Polysaccharide vaccines, which protect against the 23 serotypes of Streptococcus pneumoniae, have been available for many years, but they do not reliably protect children under two years of age. A seven-valent second-generation conjugate vaccine has been licensed by Wyeth Lederle and in clinical trials has demonstrated a good level of protection against invasive pneumococcal infection (bacteraemia and meningitis) and middle ear infection. Wyeth Lederle has also developed a nine-valent vaccine and Aventis Pasteur an 11-valent vaccine. Several vaccine producers are concentrating their efforts on the development of a protein vaccine. Protein vaccines are not serotype specific and may overcome the potential limitations of conjugate vaccines that only protect against a limited number of serotypes.

Meningococcal infection

Meningococcal infection is endemic throughout the world and can occur in explosive outbreaks and epidemics. Meningococcal serotypes A, B and C are responsible for most cases worldwide.

Polysaccharide vaccines are available to protect against serotypes A and C or against serotypes A, C, W135 and Y. Although these vaccines provide only short-term immunity and have variable effectiveness among children under two years, they are essential during outbreaks and epidemics to protect people at risk.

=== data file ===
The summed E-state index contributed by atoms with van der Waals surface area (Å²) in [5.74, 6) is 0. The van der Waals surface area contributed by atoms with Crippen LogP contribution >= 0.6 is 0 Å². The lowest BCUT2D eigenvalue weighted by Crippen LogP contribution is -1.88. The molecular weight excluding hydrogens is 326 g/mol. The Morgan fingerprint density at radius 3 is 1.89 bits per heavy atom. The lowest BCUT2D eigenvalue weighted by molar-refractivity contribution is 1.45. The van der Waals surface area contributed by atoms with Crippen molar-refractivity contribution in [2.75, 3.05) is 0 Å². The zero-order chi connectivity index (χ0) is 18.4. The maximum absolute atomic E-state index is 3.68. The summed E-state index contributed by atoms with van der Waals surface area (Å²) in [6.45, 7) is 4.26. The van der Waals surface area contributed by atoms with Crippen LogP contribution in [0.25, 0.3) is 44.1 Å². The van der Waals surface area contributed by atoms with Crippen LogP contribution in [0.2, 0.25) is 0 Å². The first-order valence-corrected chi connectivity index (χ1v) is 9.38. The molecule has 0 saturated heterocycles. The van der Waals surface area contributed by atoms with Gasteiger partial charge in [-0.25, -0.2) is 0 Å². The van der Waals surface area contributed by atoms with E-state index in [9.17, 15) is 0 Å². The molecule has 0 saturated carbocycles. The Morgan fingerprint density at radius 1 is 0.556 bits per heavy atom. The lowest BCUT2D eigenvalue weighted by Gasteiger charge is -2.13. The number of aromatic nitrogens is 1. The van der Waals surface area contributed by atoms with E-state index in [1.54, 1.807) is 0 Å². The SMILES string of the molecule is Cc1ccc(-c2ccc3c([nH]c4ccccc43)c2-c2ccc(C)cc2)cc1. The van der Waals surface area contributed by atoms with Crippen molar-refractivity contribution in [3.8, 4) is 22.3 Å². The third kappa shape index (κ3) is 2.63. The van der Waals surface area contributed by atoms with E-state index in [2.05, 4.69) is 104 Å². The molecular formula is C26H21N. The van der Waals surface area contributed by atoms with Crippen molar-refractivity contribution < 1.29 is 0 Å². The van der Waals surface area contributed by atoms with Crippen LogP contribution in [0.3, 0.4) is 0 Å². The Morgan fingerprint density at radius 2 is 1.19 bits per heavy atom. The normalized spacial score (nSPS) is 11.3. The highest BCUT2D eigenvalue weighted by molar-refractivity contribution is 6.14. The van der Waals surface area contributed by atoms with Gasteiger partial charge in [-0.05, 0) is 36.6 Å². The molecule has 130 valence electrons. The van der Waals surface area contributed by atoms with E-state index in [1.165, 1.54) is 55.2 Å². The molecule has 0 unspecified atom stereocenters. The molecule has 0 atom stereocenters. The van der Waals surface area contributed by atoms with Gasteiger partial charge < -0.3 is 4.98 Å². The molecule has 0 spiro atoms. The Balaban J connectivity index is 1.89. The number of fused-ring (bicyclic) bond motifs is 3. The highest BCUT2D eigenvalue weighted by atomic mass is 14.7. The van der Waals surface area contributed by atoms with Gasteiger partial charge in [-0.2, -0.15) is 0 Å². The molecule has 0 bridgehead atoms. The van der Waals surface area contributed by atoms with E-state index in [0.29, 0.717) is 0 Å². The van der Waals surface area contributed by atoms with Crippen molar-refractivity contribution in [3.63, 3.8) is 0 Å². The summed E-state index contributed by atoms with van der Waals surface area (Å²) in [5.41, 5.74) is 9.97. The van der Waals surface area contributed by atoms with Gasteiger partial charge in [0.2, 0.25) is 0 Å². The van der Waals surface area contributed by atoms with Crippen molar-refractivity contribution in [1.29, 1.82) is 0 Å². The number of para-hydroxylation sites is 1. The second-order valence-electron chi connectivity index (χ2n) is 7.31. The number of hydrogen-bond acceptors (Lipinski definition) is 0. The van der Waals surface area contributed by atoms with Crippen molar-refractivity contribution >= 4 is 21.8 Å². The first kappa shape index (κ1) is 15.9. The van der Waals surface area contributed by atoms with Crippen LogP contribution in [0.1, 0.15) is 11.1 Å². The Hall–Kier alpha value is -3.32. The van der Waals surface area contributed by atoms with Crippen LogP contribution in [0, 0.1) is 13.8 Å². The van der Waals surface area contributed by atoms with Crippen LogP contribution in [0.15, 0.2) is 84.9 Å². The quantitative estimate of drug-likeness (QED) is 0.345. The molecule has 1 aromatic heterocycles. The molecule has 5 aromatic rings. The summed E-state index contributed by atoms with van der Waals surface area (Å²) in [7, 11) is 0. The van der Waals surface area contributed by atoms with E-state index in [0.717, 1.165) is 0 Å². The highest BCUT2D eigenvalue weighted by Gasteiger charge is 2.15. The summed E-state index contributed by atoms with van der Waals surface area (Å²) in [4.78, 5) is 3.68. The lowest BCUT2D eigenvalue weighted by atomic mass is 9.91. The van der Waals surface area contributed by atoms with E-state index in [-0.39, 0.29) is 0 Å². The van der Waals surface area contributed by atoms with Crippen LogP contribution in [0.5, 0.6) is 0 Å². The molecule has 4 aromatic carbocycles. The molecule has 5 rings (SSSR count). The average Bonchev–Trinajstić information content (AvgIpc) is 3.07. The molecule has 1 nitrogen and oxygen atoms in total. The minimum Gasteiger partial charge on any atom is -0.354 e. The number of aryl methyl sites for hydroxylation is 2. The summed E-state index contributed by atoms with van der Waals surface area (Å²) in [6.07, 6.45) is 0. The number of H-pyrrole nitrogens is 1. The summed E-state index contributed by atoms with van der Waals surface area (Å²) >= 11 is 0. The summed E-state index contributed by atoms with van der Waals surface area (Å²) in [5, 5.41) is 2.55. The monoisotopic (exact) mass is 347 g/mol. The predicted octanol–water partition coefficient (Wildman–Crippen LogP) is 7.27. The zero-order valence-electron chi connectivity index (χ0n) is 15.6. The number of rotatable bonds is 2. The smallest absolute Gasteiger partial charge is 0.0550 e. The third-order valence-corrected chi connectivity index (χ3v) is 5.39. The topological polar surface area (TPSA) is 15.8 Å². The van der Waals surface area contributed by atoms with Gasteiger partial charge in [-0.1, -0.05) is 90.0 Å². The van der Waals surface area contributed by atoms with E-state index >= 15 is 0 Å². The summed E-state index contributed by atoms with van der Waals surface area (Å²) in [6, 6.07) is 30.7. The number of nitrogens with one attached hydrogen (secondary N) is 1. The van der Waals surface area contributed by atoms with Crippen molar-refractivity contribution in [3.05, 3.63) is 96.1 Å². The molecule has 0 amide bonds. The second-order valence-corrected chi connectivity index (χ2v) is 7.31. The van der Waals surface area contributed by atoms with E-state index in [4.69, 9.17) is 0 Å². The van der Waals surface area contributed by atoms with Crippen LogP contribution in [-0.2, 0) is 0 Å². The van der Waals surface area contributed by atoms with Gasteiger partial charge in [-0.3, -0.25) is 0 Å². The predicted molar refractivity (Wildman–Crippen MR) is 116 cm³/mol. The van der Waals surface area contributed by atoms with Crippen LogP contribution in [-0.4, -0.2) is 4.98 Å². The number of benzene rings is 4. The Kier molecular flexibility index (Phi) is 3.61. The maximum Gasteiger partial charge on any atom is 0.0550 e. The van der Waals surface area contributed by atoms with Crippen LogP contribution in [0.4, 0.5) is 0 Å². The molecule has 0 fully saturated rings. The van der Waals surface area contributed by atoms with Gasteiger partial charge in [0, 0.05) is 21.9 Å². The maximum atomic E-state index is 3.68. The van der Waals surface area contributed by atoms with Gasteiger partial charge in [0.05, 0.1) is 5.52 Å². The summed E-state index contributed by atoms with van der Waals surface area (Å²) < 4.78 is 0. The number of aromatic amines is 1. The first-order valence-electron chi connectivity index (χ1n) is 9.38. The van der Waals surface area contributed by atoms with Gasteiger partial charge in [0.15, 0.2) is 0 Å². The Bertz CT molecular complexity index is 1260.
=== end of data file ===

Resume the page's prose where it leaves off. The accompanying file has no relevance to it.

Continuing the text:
A second-generation conjugate meningococcal serotype C vaccine has been successfully used in the UK and a prototype serotype A and C conjugate vaccine has been tested in children and found to be safe and effective. Efforts to develop a vaccine against serotype B, which is the main causal agent of the disease in Europe and the Baltic Sea region, have been variable. Protein vaccines have demonstrated 50-80% efficacy but fail to protect young children and induced immunity wanes over time. There is some evidence that these vaccines may be effective against single rather than multiple strains of meningococcus.

Shigella infection

Shigellosis is endemic in the eastern part of the Baltic Sea region. The disease is highly contagious and can occur in explosive outbreaks and epidemics in conditions of poor hygiene.

A vaccine covering all six major Shigella flexneri serotypes, Shigella sonnei and Shigella dysenteriae 1 (epidemic serotype) are expected to protect against 79% of shigella infection in developing countries and 83% in developed countries. Of the candidate vaccines under development, the injectable conjugate Shigella flexneri 2a, Shigella sonnei and live attenuated Shigella flexneri 2a oral vaccines are the most advanced.

Enterotoxigenic Escherichia coli (ETEC) infection

ETEC-infection is a serious problem among children under five years in developing countries, but is also observed among older age groups and adults.

Due to the antigenic similarity of the B subunits of cholera vibrio toxin and ETEC heat-labile toxin, a recombinant toxin-killed whole cell cholera vaccine was created that prevented 23% of all diarrhoea cases and 52% of ETEC cases in tested tourists visiting a developing country. A vaccine developed at the University of Goteborg in Sweden includes cholera vibrio toxin that is combined with five strains of formalin-killed ETEC cells. The vaccine provided about 80% protection against ETEC-infection in tested tourists visiting a developing country. Live attenuated shigella microbes are being used as vectors for the expression of ETEC heat-labile toxin and fimbrial antigens to develop a vaccine that may protect against both shigella and ETEC infections.